Indubitably, the respondent failed to live up to his duties as a lawyer in consonance with the strictures of the lawyer’s oath and the Code of Professional Responsibility, thereby occasioning sanction from this Court.

 

In stubbornly insisting that he has the authority to issue writs of preliminary injunction and/or temporary restraining order contrary to the clear import of the 2005 Rules of Procedure of the NLRC, the respondent violated Canon 1 of the Code of Professional Responsibility which mandates lawyers to “obey the laws of the land and promote respect for law and legal processes”.

 

All told, we find the respondent to have committed gross ignorance of the law, his acts as a labor arbiter in the case below being inexcusable thus unquestionably resulting into prejudice to the rights of the parties therein.

 

Having established the foregoing, we now proceed to determine the appropriate penalty to be imposed.

 

Under Rule 140[22] of the Rules of Court, as amended by A.M. No. 01-8-10-SC, gross ignorance of the law is a serious charge,[23] punishable by a fine of more than P20,000.00, but not exceeding P40,000.00, suspension from office without salary and other benefits for more than three but not exceeding six months, or dismissal from the service.[24]

 

In Tadlip v. Atty. Borres, Jr., the respondent-lawyer and provincial adjudicator, found guilty of gross ignorance of the law, was suspended from the practice of law for six months. Additionally, in parallel cases,[25] a judge found guilty of gross ignorance of the law was meted the penalty of suspension for six months.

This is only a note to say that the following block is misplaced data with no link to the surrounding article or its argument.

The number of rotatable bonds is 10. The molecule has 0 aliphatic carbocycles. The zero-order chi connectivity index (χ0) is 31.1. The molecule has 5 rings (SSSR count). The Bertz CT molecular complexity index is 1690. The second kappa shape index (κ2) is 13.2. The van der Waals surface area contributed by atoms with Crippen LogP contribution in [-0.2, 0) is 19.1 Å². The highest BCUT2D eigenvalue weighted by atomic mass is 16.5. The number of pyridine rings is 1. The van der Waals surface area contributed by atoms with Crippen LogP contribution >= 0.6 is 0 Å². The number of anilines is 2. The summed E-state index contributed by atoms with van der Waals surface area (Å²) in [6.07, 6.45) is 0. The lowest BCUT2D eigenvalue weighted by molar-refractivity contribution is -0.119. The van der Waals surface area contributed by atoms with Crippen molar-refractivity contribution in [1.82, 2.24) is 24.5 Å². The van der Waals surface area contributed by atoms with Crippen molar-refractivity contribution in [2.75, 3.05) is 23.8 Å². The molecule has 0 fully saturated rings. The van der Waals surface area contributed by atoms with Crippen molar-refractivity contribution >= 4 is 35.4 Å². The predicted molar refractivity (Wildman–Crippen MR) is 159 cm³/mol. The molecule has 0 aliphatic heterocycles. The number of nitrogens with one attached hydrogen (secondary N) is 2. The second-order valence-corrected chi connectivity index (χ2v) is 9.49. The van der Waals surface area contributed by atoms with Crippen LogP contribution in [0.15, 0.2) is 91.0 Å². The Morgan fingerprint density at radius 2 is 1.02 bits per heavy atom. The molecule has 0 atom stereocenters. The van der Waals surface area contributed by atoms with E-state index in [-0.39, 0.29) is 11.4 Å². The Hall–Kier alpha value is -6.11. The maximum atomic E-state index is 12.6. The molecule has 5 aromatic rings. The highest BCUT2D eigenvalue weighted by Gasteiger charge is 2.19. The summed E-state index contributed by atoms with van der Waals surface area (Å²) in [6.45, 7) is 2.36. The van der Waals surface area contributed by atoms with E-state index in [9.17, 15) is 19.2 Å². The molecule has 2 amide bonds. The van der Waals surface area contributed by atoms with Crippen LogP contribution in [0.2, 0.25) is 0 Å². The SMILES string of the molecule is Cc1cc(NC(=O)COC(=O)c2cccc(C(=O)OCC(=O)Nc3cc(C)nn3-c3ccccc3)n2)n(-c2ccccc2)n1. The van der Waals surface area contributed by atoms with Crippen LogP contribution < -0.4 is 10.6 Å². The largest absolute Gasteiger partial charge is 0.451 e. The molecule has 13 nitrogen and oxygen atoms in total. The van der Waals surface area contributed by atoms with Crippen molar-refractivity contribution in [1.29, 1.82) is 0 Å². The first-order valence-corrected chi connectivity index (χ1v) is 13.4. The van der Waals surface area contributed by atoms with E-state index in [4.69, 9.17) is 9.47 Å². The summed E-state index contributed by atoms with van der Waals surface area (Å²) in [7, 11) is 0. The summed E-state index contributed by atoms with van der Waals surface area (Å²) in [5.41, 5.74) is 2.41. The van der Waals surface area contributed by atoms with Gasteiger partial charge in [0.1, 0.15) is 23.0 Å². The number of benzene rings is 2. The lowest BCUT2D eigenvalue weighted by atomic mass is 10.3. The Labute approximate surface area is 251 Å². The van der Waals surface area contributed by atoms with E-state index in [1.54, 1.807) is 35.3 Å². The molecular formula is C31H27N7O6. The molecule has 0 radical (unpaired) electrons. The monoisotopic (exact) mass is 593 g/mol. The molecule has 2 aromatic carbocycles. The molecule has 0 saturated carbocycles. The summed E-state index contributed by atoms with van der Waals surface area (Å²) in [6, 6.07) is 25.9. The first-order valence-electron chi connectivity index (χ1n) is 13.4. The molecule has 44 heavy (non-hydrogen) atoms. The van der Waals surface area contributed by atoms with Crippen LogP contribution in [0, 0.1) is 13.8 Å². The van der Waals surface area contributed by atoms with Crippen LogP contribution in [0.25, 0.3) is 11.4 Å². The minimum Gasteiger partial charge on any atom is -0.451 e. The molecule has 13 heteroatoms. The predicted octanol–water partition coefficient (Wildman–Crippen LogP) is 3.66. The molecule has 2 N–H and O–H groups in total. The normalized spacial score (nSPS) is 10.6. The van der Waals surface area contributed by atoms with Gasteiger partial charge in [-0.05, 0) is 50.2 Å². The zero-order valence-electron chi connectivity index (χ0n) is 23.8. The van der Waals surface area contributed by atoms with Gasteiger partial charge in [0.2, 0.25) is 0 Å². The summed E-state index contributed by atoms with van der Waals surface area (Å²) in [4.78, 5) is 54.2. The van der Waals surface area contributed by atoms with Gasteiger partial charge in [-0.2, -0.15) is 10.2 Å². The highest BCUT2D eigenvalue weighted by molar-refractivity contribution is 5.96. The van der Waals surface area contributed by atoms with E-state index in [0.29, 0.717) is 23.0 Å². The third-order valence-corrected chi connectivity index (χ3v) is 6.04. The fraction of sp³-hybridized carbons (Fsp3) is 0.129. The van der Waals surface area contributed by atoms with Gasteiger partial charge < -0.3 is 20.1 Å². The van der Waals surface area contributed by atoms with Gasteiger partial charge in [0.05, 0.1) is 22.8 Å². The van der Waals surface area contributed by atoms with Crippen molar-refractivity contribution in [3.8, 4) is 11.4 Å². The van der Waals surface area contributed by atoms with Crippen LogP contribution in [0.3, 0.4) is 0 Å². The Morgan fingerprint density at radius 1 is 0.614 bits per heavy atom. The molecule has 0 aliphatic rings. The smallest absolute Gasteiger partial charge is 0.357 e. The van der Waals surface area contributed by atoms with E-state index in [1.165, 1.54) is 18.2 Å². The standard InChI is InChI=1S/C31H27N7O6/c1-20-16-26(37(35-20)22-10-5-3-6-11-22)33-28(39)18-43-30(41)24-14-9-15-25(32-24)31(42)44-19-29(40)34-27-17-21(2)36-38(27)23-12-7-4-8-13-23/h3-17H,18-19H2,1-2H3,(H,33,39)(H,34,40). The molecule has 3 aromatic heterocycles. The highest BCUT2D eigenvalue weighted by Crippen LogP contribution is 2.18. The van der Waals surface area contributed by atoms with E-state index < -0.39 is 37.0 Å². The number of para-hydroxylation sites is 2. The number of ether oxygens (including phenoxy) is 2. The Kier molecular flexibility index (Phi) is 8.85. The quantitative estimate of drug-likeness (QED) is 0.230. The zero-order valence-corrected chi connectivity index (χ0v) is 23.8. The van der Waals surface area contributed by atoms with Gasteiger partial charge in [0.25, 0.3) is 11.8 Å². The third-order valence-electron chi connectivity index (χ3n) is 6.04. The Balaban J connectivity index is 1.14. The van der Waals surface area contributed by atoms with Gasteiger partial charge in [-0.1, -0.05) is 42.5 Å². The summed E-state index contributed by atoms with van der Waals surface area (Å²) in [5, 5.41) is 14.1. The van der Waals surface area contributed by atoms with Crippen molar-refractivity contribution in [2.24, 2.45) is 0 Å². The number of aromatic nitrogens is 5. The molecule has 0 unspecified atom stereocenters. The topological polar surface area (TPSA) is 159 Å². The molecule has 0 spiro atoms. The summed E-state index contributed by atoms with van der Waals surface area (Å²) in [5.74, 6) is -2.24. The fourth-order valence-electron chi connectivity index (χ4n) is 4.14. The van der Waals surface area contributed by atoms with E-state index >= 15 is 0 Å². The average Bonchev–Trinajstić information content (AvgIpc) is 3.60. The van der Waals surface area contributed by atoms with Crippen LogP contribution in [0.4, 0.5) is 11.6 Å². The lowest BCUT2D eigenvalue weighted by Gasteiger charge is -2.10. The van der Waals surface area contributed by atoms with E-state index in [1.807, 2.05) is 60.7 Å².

Here, the IBP Board of Governors recommended that the respondent be suspended from the practice of law for six months with a warning that a repetition of the same or similar incident would be dealt with more severe penalty. We adopt the foregoing recommendation.

 

This Court notes that the IBP Board of Governors had previously recommended the respondent’s suspension from the practice of law for three years in A.C. No. 7314, entitled “Mary Ann T. Flores v. Atty. Jovencio Ll. Mayor, Jr.”. This case, however, is still pending.

 

It cannot be gainsaid that since public office is a public trust, the ethical conduct demanded upon lawyers in the government service is more exacting than the standards for those in private practice. Lawyers in the government service are subject to constant public scrutiny under norms of public accountability. They also bear the heavy burden of having to put aside their private interest in favor of the interest of the public; their private activities should not interfere with the discharge of their official functions.[26]